Thus, the court concluded, “although it is a close question, we conclude that the unqualified factual assertion here, which might have been proven true or false, could reasonably be construed as a defamatory statement of fact.” Therefore, summary judgment should not have been granted on the basis that the statement was “opinion” and not a statement of fact. The court went on, however, to uphold the summary judgment for other reasons.

Conditional Privilege Applied.  The investigator had been hired to investigate the cause of the leak and report its findings to the homeowner, which is exactly what he did, and the statements in his report were deemed to be “conditionally privileged.” The court found the statement involved a “common business interest” between the homeowner and investigator, “i.e., the evaluation of the likely source of the roof’s leak so that repairs could be made.” [The] statement furthered this common business interest as it affected [homeowner’s] decision on how they should proceed in addressing the roof’s leakage.

Where such conditional privilege applies to the communication, the privilege survives even if there was negligence on the part of the investigator. It would only be lost if the statement was “recklessly” made. The court found that the contractor failed to introduce sufficient evidence to establish that the investigator published the statements “recklessly.”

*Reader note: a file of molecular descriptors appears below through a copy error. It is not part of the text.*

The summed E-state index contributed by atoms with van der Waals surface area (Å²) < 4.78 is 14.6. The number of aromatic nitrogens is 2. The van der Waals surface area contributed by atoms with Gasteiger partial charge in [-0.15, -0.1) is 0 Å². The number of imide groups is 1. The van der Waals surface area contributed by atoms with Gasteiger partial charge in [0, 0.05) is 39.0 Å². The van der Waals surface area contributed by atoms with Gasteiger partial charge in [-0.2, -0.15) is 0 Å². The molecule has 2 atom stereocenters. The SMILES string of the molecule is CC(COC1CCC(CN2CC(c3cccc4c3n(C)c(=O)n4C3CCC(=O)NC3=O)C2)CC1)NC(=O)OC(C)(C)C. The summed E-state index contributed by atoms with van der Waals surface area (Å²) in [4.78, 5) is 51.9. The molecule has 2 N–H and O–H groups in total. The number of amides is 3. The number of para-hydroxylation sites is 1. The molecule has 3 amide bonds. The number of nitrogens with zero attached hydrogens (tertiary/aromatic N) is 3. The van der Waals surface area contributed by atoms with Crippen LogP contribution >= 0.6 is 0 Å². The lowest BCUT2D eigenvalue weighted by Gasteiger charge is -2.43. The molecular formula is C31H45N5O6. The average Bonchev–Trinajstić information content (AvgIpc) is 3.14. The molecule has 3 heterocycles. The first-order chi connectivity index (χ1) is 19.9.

Comment: A lesson learned from this decision is the importance in stating professional opinions in a manner that they appear on their face to be “opinions” and not statements of fact.

The investigator in this case is fortunate that the court applied conditional privilege in spite of finding the statement to be a statement of fact rather than opinion. If the statement had been presented as “opinion,” the contractor would have had a higher burden of proof to prevail in a defamation suit.

It is important when issuing reports such as the type involved here to include a description of what was done to evaluate the problem, any assumptions and limitations on what was observed, and language to make it clear that the conclusions are “professional opinions” based on what was observed. Plainly and succinctly state opinions as “opinions” rather than as facts.

 

About the author: Article written by J. Kent Holland, Jr., a construction lawyer located in Tysons Corner, Virginia,  with a national practice (formerly with Wickwire Gavin, P.C. and now with Construction Risk Counsel, PLLC) representing design professionals, contractors and project owners.  He is founder and president of a consulting firm, ConstructionRisk, LLC, providing consulting services to owners, design professionals, contractors and attorneys on construction projects.  He is publisher of ConstructionRisk.com Report and may be reached at Kent@ConstructionRisk.com or by calling 703-623-1932.  This article is published in ConstructionRisk.com Report, Vol. 18, No. 2 (February 2016).